5 Ways to Win Over Your Non-Horse Neighbors : Equestrian Management

Good neighbor etiquette is great practice for any organization offering horse riding lessons, horse boarding services, or other equestrian management related activities. Understand that events taking place in your equestrian business can be disruptive and unpleasant to your non-horse neighbors. To avoid complaints, conflict, and friction practice these 5 good neighbor etiquettes.

Every situation will be different. Some neighbors will be more or less tolerant, so it is important to discern who will require more effort and who to not irritate with too much effort.

Being diplomatic can go a long way. Take the steps to communicate with your neighbors, especially if an event will be taking place that you know will be loud and potentially disruptive. It can be something as simple as giving them a phone call or walking up to their door a couple of days prior to the event taking place. Something along the lines of “Hello, I just wanted to give you a heads up on an event coming up this Friday. It might get a little noisy but it’ll only last from 5 pm to 7 pm. It’s a lot of fun and we would love for you to attend!” End your dialogue with an invitation and hand them a flyer. You would be surprised how such a gesture will resonate well with your neighbors. Perhaps some will attend and convert into new customers.

Always be considerate of your neighbors when it comes to the events your equestrian organization is hosting. Regardless of if you reside in an urban or rural area, nothing irritates us more than coming home from a long day to find a car blocking our driveway or parked in our spot. To avoid complaints and irritated neighbors, try to have guests park within the premises of your property instead of on the side of the roads. Also consider the traffic flow and try to avoid hosting events at peak traffic time, as it may cause traffic congestions in your neighborhood. Similarly, when receiving trailers and trucks in your horse farm, having enough maneuvering space within your premises is important as it avoids halting car traffic on the roads.

Minimize the noise as much as possible. If speakers or megaphones are necessary to host your equine events, classes, or clinics, and they happen regularly, there are a couple of things you can do to avoid a strained relationship with your neighbors. The number one action plan is to position your speaker and events strategically within your farm. Avoid setting the volume higher than necessary. Once you have taken the appropriate steps to lessen the level of noise disturbance, approach your neighbors with a schedule of when these events will be taking place so that they are not caught off guard as that may increase the level of irritation. People are more likely to respond better to the noise and disturbance if they anticipate it. Make sure to let them know that you have taken the steps to reduce the noise level to the best of your ability so they know that you have taken them into consideration. Your neighbors are likely to be more understanding when they are aware that you make efforts to please them. It shows that you care.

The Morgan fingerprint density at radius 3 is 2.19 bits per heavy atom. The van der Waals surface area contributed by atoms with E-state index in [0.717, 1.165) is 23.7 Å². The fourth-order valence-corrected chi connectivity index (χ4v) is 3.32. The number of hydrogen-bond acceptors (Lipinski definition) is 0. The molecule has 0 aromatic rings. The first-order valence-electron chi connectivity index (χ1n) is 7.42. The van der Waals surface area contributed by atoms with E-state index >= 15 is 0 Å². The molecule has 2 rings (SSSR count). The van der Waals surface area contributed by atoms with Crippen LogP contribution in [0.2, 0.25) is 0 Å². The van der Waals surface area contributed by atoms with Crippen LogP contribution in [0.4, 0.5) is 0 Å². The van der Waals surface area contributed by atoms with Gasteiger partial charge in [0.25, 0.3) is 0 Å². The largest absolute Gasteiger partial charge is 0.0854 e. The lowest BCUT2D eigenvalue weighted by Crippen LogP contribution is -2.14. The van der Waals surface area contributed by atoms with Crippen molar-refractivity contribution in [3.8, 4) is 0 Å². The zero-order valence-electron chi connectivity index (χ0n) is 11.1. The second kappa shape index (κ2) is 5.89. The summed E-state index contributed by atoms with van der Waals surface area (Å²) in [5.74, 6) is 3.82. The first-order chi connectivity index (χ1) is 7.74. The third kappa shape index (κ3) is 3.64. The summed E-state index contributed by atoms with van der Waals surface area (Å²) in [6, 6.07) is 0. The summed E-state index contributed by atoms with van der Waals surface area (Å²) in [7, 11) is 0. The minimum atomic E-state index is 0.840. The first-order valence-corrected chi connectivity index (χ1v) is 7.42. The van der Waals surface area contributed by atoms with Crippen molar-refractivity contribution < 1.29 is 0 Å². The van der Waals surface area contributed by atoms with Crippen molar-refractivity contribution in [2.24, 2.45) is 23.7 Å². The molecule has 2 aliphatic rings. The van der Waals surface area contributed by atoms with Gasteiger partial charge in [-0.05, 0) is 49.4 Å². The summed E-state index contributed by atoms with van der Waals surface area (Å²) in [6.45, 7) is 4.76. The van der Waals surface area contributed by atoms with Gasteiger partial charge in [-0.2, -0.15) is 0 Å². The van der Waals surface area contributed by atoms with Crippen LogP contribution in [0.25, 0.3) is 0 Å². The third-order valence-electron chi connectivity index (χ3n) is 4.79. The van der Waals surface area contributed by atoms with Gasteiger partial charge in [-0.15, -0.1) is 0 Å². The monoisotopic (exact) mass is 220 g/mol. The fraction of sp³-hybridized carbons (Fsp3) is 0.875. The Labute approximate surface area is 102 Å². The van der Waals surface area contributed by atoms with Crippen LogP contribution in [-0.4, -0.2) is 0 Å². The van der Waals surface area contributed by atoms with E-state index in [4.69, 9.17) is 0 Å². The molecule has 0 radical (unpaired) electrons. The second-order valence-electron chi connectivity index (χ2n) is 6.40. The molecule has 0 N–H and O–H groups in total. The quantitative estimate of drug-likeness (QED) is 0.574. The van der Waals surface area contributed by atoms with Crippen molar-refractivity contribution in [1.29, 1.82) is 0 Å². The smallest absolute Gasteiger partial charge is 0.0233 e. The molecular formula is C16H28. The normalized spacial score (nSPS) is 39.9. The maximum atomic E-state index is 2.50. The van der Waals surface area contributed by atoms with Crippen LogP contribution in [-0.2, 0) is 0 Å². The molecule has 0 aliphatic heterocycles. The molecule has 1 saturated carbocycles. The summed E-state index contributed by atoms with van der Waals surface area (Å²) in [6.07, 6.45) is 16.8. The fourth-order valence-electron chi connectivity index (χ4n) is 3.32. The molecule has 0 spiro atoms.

Share your equestrian management passion with them. Tying back to what was mentioned earlier, your neighbors may not know much about horses, or about you. They don’t know why you run your equestrian business and your passion for it. Invite them for a tour of your horse farm. Show them your horse riding coaches in actions, discuss what you do, why you do it, and the impact your equine organization has on you and others. Make it passionate!

Try going the extra mile for those neighbors who require a little more effort. When plowing off snow, offer to plow their driveway as well. Give them season greeting cards for Christmas, Thanksgiving, and so forth. Bring them some snacks or cookies from the events. Engage in small conversation whenever you can and represent your equestrian business in the best way possible. Make sure you convey to your neighbors that you are concerned about the noise and traffic bothering them, and that you are doing your very best to be a good neighbor while running your business.

It might seem like a lot of time and effort being taken away from running your business but dealing with complaints will take just as much time and effort. Good relations are important for any business. Equestrian businesses using Stablebuzz’s stable management software are not restricted to an office space to run their equestrian organization. They have the freedom to roam around the neighborhood, and farm and still have access to their databases to complete their administrative tasks. So a walk to the neighbors doesn’t stop them from performing their duties.

Remember, the key elements of good neighbor etiquette to practice are to communicate, give your neighbors a heads up, and have them understand what you do so they can understand why certain things are taking place. By practicing good neighbor etiquette, you create positive relations and a certain level of friendship. You always want to position your business as something positive and the way you interact with your neighbors helps.

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